Tom and Jerry: Blast Off to Mars

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Tom and Jerry: Blast Off to Mars
Tom and Jerry Blast Off to Mars cover.jpg
DVD cover
Directed byBill Kopp
Produced byTom Minton
Written byBill Kopp
Based onTom and Jerry by
William Hanna
Joseph Barbera
Starring
Music bySteven Bernstein
Julie Bernstein
Edited byKen Solomon
Production
company
Distributed byWarner Home Video
Release date
  • January 18, 2005 (2005-01-18)
[1]
Running time
74 minutes
CountryUnited States
Philippines
LanguageEnglish

Tom and Jerry: Blast Off to Mars is a 2005 animated comic science fiction film starring the Academy Award-winning cat-and-mouse duo Tom and Jerry. Produced by Warner Bros. Animation and Turner Entertainment Co., it was the second made-for-video attempt to recapture the style of William Hanna and Joseph Barbera's original film shorts from Metro-Goldwyn-Mayer and also marked the 65th anniversary of the cat-and-mouse team alongside Tom and Jerry: The Fast and the Furry (also directed by Bill Kopp).[1]

The film was first released on VHS and DVD on January 18, 2005 and on Blu-ray on October 16, 2012.[2] It is also Joseph Barbera's first solo work without his partner William Hanna, who died on March 22, 2001 respectively.

Plot[edit]

Tom chases Jerry as usual from their house and across town until they arrive at the International Space Place where astronauts Buzz Blister and Biff Buzzard are going to Mars. In the process, Tom and Jerry are caught during the speech (first misunderstood as aliens due to Tom getting hit by green paint backstage) and the staff try to capture them but only Tom is caught and thrown out. During the testing of dehydrated food, Jerry knocks over a cup in the process resulting in the food going all over the place in an explosion. Soon the staff tries to catch Jerry but figure only Tom can catch him so they bring him back to the base and give him a mission to eliminate Jerry. During the chase, they land onto a rocket ending up at Mars where Tom and Jerry are left behind. A green female Martian alien named Peep arrives with an alien dog Ubu and two more Martians arrive in which Jerry is then taken to the martians' lair where he is mistaken for the “Great Gloop”. After much calamity and a discovery that Jerry is not the Great Gloop Tom, Jerry and Peep (since she knows this was all a misunderstanding and trusted Jerry from the very beginning) hijack a flying saucer so they can get back to Earth and warn everyone about a potential attack by the Martians. They manage to stop them but the giant orange vacuum cleaner robot named the “Invince-a-tron” eventually arrives on Earth and begins to suck everyone up with its vacuum. Tom, Jerry and Peep ultimately stop the Invince-a-tron by using a bone to get Spike into his brain and make it malfunction.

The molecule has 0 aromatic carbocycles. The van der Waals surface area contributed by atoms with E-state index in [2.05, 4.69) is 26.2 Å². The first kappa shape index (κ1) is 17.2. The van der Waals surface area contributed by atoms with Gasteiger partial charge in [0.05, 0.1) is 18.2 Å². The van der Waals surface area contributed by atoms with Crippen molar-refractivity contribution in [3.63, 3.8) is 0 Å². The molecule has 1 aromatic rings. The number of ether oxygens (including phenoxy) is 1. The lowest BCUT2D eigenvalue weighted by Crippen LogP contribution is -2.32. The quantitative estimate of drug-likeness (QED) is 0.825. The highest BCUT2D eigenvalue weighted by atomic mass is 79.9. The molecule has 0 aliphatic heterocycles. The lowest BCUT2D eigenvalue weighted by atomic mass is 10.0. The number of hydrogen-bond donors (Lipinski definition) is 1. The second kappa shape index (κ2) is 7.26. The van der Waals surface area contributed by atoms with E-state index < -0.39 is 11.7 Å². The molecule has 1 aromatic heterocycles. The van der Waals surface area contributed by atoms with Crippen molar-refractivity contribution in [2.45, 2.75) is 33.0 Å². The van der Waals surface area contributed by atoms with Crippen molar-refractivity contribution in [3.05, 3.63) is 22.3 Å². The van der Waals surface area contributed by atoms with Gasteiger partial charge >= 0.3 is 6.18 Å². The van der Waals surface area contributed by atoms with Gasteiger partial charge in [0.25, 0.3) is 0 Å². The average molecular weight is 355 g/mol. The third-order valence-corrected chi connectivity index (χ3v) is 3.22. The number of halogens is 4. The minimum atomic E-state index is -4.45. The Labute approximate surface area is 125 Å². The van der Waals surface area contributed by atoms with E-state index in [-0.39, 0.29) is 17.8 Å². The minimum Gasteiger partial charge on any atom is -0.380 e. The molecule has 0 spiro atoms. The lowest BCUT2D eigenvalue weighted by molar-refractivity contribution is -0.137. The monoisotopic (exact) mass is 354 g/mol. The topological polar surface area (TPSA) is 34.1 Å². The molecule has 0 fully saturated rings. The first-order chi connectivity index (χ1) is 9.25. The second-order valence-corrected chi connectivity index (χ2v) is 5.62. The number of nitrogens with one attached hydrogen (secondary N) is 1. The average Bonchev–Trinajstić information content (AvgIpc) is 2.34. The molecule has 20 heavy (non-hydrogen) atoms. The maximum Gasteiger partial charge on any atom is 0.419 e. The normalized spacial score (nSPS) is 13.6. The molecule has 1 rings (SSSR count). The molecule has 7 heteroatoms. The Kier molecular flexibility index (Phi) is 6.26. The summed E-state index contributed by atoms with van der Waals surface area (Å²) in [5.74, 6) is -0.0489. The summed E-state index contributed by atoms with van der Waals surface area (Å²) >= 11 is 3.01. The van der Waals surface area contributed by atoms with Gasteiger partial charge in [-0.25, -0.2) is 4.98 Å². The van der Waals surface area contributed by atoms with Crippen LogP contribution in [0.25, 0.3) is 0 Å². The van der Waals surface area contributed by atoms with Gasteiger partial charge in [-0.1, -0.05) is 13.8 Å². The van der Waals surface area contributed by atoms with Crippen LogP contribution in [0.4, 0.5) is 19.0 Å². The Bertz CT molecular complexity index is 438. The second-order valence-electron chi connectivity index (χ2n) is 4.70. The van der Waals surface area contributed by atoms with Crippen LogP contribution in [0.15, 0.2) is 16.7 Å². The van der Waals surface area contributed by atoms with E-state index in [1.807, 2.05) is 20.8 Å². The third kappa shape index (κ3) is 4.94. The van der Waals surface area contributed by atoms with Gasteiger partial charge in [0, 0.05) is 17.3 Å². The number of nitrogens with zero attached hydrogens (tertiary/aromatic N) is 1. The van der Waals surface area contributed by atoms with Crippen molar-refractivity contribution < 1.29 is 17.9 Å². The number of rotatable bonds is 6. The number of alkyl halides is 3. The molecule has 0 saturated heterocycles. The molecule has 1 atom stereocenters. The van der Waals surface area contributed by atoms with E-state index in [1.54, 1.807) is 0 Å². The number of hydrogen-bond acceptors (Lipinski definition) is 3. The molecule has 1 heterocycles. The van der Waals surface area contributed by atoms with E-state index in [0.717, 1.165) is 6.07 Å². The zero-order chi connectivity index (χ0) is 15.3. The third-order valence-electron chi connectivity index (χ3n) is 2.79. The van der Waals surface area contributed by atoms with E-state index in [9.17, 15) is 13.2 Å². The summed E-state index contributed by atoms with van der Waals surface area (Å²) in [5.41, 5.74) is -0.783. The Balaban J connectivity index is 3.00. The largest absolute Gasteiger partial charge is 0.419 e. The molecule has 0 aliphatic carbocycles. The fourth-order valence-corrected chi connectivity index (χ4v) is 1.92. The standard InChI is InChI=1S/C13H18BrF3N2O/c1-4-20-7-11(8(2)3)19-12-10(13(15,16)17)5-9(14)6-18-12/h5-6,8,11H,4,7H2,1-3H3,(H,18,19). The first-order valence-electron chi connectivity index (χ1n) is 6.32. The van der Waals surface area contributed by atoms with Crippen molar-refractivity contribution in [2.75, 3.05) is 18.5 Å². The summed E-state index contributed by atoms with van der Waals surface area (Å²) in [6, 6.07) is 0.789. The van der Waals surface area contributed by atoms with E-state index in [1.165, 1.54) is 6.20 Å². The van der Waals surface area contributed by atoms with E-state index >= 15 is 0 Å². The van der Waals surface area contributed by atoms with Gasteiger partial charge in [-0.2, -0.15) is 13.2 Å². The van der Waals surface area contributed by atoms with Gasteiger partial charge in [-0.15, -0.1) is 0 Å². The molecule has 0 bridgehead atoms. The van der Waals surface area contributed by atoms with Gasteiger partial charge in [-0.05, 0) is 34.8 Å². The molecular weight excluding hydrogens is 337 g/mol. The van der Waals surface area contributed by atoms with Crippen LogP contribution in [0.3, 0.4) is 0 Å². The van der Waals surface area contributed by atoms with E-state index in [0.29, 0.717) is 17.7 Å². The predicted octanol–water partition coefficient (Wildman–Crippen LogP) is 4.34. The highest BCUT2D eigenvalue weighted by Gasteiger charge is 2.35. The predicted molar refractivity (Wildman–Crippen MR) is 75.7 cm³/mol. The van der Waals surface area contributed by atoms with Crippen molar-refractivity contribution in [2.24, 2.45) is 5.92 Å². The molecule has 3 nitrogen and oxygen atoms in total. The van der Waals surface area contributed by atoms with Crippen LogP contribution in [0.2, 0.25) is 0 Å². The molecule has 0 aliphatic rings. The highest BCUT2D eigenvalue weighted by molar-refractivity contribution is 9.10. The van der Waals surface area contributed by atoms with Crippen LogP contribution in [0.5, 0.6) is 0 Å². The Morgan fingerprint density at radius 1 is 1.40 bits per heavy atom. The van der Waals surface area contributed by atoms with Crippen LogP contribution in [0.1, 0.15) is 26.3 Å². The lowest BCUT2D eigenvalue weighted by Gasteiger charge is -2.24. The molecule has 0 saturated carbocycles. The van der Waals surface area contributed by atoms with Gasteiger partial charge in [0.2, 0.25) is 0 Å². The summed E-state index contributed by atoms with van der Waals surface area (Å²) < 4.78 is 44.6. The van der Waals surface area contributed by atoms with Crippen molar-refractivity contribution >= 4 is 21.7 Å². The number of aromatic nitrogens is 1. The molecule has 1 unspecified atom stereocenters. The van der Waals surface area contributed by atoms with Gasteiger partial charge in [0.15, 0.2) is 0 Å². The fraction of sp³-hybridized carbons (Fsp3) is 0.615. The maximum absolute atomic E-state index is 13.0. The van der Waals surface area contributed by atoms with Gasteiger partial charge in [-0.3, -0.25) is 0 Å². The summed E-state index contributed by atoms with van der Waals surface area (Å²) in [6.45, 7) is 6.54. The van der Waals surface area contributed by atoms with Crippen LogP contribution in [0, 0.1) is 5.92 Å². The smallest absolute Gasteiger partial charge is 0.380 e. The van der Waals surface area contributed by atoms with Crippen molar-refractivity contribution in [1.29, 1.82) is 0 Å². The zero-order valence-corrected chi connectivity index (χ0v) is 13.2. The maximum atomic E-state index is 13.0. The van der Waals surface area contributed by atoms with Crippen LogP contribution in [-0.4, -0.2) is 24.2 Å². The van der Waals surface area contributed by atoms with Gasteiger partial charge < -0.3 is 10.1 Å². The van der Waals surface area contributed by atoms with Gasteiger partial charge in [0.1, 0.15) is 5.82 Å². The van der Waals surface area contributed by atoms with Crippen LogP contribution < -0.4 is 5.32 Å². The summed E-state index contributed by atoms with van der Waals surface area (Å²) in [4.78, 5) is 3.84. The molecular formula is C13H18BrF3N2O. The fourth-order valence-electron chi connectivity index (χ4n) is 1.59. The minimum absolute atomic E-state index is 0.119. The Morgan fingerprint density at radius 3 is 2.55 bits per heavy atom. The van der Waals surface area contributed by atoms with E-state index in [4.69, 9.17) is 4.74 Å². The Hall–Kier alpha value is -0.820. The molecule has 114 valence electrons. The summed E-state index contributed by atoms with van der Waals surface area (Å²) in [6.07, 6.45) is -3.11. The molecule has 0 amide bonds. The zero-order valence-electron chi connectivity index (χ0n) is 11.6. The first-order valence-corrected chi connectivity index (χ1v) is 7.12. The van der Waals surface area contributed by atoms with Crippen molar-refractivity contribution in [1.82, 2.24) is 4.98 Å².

In the aftermath, Tom and Jerry are thanked and awarded with a Hummer by Arnold Schwarzenegger (uncredited) as the U.S. president. However, before they could even drive it they are attacked by the Invince-a-tron again but this time controlled by Spike who chases after them as revenge for the destruction of his bone. Peep comes with the ship and rescues Jerry but leaves Tom behind and he is chased by the Spike-controlled Invince-a-tron. At the ending scene, Biff and Buzz are seen cleaning the mess as punishment for lying that there is no life on Mars, soon they start to argue about it and fight as Tom is still being chased by the Spike-controlled Invince-a-tron in the background.

Voice cast[edit]

Widescreen[edit]

This was the first Tom and Jerry film to be filmed in widescreen and the first one to be filmed in the high-definition format, although the Region 1 DVD and the U.S. version of Boomerang were in full screen (cropping the left and right of the image) though not pan and scan as the camera stays directly in the center of the image. Like television shows filmed in high-definition and other films filmed in high-definition, the monitor the animation team would have worked from would have 16:9 and 4:3 safe areas so that the full screen version would not crop off too much of any important visual elements (such as characters). However, the film is broadcast in widescreen on Cartoon Network in the United States and released in widescreen on the Region A Blu-ray.

Follow-up film[edit]

Tom and Jerry: The Fast and the Furry was released on October 11, 2005.

References[edit]

  1. ^ a b Warner Home Video (November 22, 2004). "Tom and Jerry's All-New Feature-Length Movie! Tom and Jerry: Blast Off to Mars, Featuring the Voice Talents of Everybody Loves Raymond Star Brad Garrett" (Press release). Business Wire. Retrieved October 5, 2016.
  2. ^ "Tom and Jerry Blast Off to Mars Blu-ray". Blu-ray.com. September 13, 2012. Retrieved October 5, 2016.

External links[edit]